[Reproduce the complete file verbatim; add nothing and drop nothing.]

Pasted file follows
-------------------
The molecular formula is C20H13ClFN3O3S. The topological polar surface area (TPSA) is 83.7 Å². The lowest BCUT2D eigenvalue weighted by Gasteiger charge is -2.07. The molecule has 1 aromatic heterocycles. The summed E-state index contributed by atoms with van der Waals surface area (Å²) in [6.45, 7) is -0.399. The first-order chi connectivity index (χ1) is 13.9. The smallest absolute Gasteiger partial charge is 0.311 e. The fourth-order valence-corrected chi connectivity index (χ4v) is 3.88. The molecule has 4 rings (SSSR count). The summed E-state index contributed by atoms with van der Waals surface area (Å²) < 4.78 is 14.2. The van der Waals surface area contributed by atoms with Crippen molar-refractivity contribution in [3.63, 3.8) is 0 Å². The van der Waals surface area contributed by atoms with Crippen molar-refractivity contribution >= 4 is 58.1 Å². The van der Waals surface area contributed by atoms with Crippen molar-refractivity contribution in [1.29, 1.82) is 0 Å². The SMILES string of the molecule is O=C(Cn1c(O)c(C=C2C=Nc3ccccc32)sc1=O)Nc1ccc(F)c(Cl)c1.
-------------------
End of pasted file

The molecular formula is C20H13ClFN3O3S. The topological polar surface area (TPSA) is 83.7 Å². The lowest BCUT2D eigenvalue weighted by Gasteiger charge is -2.07. The molecule has 1 aromatic heterocycles. The summed E-state index contributed by atoms with van der Waals surface area (Å²) in [6.45, 7) is -0.399. The first-order chi connectivity index (χ1) is 13.9. The smallest absolute Gasteiger partial charge is 0.311 e. The fourth-order valence-corrected chi connectivity index (χ4v) is 3.88. The molecule has 4 rings (SSSR count). The summed E-state index contributed by atoms with van der Waals surface area (Å²) < 4.78 is 14.2. The van der Waals surface area contributed by atoms with Crippen molar-refractivity contribution in [3.63, 3.8) is 0 Å². The van der Waals surface area contributed by atoms with Crippen molar-refractivity contribution >= 4 is 58.1 Å². The van der Waals surface area contributed by atoms with Crippen molar-refractivity contribution in [1.29, 1.82) is 0 Å². The SMILES string of the molecule is O=C(Cn1c(O)c(C=C2C=Nc3ccccc32)sc1=O)Nc1ccc(F)c(Cl)c1.